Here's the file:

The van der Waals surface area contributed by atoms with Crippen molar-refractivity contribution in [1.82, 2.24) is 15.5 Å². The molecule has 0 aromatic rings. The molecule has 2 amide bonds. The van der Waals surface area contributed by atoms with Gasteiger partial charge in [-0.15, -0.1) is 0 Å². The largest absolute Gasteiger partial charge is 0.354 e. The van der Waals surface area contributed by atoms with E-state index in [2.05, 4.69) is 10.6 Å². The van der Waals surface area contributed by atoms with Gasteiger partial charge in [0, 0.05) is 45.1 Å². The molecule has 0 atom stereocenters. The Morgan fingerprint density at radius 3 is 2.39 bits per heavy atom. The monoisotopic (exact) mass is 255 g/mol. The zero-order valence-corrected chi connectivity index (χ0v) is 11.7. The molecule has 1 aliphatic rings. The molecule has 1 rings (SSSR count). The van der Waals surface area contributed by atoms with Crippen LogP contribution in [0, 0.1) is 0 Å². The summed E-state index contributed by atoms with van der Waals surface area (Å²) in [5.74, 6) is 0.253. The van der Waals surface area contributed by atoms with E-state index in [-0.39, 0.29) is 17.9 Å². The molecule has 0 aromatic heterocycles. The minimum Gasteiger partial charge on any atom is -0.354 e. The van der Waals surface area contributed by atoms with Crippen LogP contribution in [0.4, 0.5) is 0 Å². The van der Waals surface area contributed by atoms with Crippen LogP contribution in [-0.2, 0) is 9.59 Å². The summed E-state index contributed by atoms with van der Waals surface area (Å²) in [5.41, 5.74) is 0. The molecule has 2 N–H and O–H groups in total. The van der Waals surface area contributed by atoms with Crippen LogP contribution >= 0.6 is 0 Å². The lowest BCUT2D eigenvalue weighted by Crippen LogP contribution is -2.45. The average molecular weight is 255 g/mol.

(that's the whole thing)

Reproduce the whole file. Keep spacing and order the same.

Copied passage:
The van der Waals surface area contributed by atoms with Crippen molar-refractivity contribution in [1.82, 2.24) is 15.5 Å². The molecule has 0 aromatic rings. The molecule has 2 amide bonds. The van der Waals surface area contributed by atoms with Gasteiger partial charge in [-0.15, -0.1) is 0 Å². The largest absolute Gasteiger partial charge is 0.354 e. The van der Waals surface area contributed by atoms with E-state index in [2.05, 4.69) is 10.6 Å². The van der Waals surface area contributed by atoms with Gasteiger partial charge in [0, 0.05) is 45.1 Å². The molecule has 0 atom stereocenters. The Morgan fingerprint density at radius 3 is 2.39 bits per heavy atom. The monoisotopic (exact) mass is 255 g/mol. The zero-order valence-corrected chi connectivity index (χ0v) is 11.7. The molecule has 1 aliphatic rings. The molecule has 1 rings (SSSR count). The van der Waals surface area contributed by atoms with Crippen LogP contribution in [0, 0.1) is 0 Å². The summed E-state index contributed by atoms with van der Waals surface area (Å²) in [5.74, 6) is 0.253. The van der Waals surface area contributed by atoms with E-state index in [-0.39, 0.29) is 17.9 Å². The molecule has 0 aromatic heterocycles. The minimum Gasteiger partial charge on any atom is -0.354 e. The van der Waals surface area contributed by atoms with Crippen LogP contribution in [0.4, 0.5) is 0 Å². The van der Waals surface area contributed by atoms with Crippen LogP contribution in [-0.2, 0) is 9.59 Å². The summed E-state index contributed by atoms with van der Waals surface area (Å²) in [5.41, 5.74) is 0. The molecule has 2 N–H and O–H groups in total. The van der Waals surface area contributed by atoms with Crippen LogP contribution >= 0.6 is 0 Å². The lowest BCUT2D eigenvalue weighted by Crippen LogP contribution is -2.45. The average molecular weight is 255 g/mol.